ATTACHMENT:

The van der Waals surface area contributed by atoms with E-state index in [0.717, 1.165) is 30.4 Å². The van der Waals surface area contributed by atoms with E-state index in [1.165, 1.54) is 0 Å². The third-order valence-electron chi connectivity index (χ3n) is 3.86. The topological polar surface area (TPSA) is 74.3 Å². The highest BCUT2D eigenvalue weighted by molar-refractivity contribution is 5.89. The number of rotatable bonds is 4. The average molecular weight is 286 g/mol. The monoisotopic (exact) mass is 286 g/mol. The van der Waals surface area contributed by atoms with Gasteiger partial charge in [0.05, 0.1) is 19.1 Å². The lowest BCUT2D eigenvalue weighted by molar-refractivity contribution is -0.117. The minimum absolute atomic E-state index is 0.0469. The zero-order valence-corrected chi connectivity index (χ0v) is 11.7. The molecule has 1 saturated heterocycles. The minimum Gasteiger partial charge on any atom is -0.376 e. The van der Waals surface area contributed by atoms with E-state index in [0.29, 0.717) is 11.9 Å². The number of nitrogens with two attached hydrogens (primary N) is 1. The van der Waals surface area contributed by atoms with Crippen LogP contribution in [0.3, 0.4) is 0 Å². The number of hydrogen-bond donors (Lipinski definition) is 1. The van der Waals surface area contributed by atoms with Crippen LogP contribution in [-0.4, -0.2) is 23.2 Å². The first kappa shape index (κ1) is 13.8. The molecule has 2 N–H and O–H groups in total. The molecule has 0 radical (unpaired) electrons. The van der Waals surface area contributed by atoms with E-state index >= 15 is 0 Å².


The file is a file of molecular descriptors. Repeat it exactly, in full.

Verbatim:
The van der Waals surface area contributed by atoms with E-state index in [0.717, 1.165) is 30.4 Å². The van der Waals surface area contributed by atoms with E-state index in [1.165, 1.54) is 0 Å². The third-order valence-electron chi connectivity index (χ3n) is 3.86. The topological polar surface area (TPSA) is 74.3 Å². The highest BCUT2D eigenvalue weighted by molar-refractivity contribution is 5.89. The number of rotatable bonds is 4. The average molecular weight is 286 g/mol. The monoisotopic (exact) mass is 286 g/mol. The van der Waals surface area contributed by atoms with Gasteiger partial charge in [0.05, 0.1) is 19.1 Å². The lowest BCUT2D eigenvalue weighted by molar-refractivity contribution is -0.117. The minimum absolute atomic E-state index is 0.0469. The zero-order valence-corrected chi connectivity index (χ0v) is 11.7. The molecule has 1 saturated heterocycles. The minimum Gasteiger partial charge on any atom is -0.376 e. The van der Waals surface area contributed by atoms with E-state index in [0.29, 0.717) is 11.9 Å². The number of nitrogens with two attached hydrogens (primary N) is 1. The van der Waals surface area contributed by atoms with Crippen LogP contribution in [0.3, 0.4) is 0 Å². The number of hydrogen-bond donors (Lipinski definition) is 1. The van der Waals surface area contributed by atoms with Crippen LogP contribution in [-0.4, -0.2) is 23.2 Å². The first kappa shape index (κ1) is 13.8. The molecule has 2 N–H and O–H groups in total. The molecule has 0 radical (unpaired) electrons. The van der Waals surface area contributed by atoms with E-state index >= 15 is 0 Å².